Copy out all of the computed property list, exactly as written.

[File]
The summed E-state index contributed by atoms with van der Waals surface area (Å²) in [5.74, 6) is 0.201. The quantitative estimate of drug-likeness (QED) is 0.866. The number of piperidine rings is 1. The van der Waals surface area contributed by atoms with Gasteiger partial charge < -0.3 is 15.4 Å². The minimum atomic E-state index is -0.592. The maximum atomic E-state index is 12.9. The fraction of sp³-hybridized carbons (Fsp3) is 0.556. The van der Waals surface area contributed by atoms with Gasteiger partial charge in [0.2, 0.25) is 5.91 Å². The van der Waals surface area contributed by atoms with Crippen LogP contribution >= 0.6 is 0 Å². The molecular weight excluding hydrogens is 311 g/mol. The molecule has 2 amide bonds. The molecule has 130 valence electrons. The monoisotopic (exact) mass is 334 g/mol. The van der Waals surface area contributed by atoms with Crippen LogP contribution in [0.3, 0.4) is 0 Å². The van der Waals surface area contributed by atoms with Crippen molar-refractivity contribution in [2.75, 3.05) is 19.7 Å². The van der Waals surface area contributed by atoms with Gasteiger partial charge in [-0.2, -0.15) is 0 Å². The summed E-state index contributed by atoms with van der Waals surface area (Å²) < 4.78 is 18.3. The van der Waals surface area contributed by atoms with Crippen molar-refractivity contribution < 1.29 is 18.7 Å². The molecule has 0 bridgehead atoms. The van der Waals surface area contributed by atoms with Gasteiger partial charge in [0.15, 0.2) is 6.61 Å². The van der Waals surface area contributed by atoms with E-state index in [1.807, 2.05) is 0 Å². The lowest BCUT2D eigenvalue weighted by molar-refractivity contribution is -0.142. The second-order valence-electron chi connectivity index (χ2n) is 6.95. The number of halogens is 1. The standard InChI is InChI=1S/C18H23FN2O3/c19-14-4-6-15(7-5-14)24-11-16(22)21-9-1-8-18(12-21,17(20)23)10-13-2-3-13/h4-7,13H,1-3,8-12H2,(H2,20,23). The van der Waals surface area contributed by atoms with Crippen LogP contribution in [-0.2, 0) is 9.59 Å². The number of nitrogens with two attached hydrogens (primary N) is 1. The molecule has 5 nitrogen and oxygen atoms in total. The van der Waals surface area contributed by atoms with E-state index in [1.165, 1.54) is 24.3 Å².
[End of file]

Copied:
The summed E-state index contributed by atoms with van der Waals surface area (Å²) in [5.74, 6) is 0.201. The quantitative estimate of drug-likeness (QED) is 0.866. The number of piperidine rings is 1. The van der Waals surface area contributed by atoms with Gasteiger partial charge < -0.3 is 15.4 Å². The minimum atomic E-state index is -0.592. The maximum atomic E-state index is 12.9. The fraction of sp³-hybridized carbons (Fsp3) is 0.556. The van der Waals surface area contributed by atoms with Gasteiger partial charge in [0.2, 0.25) is 5.91 Å². The van der Waals surface area contributed by atoms with Crippen LogP contribution >= 0.6 is 0 Å². The molecular weight excluding hydrogens is 311 g/mol. The molecule has 2 amide bonds. The molecule has 130 valence electrons. The monoisotopic (exact) mass is 334 g/mol. The van der Waals surface area contributed by atoms with Crippen LogP contribution in [0.3, 0.4) is 0 Å². The van der Waals surface area contributed by atoms with Crippen molar-refractivity contribution in [2.75, 3.05) is 19.7 Å². The van der Waals surface area contributed by atoms with Gasteiger partial charge in [-0.2, -0.15) is 0 Å². The summed E-state index contributed by atoms with van der Waals surface area (Å²) < 4.78 is 18.3. The van der Waals surface area contributed by atoms with Crippen molar-refractivity contribution < 1.29 is 18.7 Å². The molecule has 0 bridgehead atoms. The van der Waals surface area contributed by atoms with Gasteiger partial charge in [0.15, 0.2) is 6.61 Å². The van der Waals surface area contributed by atoms with E-state index in [1.807, 2.05) is 0 Å². The lowest BCUT2D eigenvalue weighted by molar-refractivity contribution is -0.142. The second-order valence-electron chi connectivity index (χ2n) is 6.95. The number of halogens is 1. The standard InChI is InChI=1S/C18H23FN2O3/c19-14-4-6-15(7-5-14)24-11-16(22)21-9-1-8-18(12-21,17(20)23)10-13-2-3-13/h4-7,13H,1-3,8-12H2,(H2,20,23). The van der Waals surface area contributed by atoms with Crippen LogP contribution in [-0.2, 0) is 9.59 Å². The number of nitrogens with two attached hydrogens (primary N) is 1. The molecule has 5 nitrogen and oxygen atoms in total. The van der Waals surface area contributed by atoms with E-state index in [1.165, 1.54) is 24.3 Å².